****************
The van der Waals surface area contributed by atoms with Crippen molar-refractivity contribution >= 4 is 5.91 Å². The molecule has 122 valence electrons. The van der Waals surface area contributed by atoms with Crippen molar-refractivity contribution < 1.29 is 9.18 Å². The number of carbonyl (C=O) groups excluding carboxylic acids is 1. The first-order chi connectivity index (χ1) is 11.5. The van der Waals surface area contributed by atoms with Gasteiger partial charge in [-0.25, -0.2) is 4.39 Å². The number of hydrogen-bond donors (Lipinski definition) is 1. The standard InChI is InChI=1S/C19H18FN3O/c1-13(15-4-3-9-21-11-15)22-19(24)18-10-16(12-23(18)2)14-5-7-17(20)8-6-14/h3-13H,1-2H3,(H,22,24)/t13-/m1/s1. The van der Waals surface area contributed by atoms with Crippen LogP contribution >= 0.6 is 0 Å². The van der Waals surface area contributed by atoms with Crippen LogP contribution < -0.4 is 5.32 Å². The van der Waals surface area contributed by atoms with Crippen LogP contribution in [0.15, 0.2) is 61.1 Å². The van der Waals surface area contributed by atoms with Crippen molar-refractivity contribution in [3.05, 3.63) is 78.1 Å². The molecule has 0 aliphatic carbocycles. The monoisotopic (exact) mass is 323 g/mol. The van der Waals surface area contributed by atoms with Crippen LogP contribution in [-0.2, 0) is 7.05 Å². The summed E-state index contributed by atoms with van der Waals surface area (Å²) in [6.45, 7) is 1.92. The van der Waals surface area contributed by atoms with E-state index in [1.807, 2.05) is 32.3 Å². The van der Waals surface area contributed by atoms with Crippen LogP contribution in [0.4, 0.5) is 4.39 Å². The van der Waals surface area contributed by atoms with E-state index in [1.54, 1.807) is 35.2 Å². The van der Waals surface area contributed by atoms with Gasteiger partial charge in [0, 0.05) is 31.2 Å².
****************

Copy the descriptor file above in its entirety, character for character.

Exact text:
The van der Waals surface area contributed by atoms with Crippen molar-refractivity contribution >= 4 is 5.91 Å². The molecule has 122 valence electrons. The van der Waals surface area contributed by atoms with Crippen molar-refractivity contribution < 1.29 is 9.18 Å². The number of carbonyl (C=O) groups excluding carboxylic acids is 1. The first-order chi connectivity index (χ1) is 11.5. The van der Waals surface area contributed by atoms with Gasteiger partial charge in [-0.25, -0.2) is 4.39 Å². The number of hydrogen-bond donors (Lipinski definition) is 1. The standard InChI is InChI=1S/C19H18FN3O/c1-13(15-4-3-9-21-11-15)22-19(24)18-10-16(12-23(18)2)14-5-7-17(20)8-6-14/h3-13H,1-2H3,(H,22,24)/t13-/m1/s1. The van der Waals surface area contributed by atoms with Crippen LogP contribution >= 0.6 is 0 Å². The van der Waals surface area contributed by atoms with Crippen LogP contribution < -0.4 is 5.32 Å². The van der Waals surface area contributed by atoms with Crippen LogP contribution in [0.15, 0.2) is 61.1 Å². The van der Waals surface area contributed by atoms with Crippen molar-refractivity contribution in [3.05, 3.63) is 78.1 Å². The molecule has 0 aliphatic carbocycles. The monoisotopic (exact) mass is 323 g/mol. The van der Waals surface area contributed by atoms with Crippen LogP contribution in [-0.2, 0) is 7.05 Å². The summed E-state index contributed by atoms with van der Waals surface area (Å²) in [6.45, 7) is 1.92. The van der Waals surface area contributed by atoms with E-state index in [1.807, 2.05) is 32.3 Å². The van der Waals surface area contributed by atoms with Crippen LogP contribution in [0.4, 0.5) is 4.39 Å². The van der Waals surface area contributed by atoms with E-state index in [1.54, 1.807) is 35.2 Å². The van der Waals surface area contributed by atoms with Gasteiger partial charge in [0, 0.05) is 31.2 Å².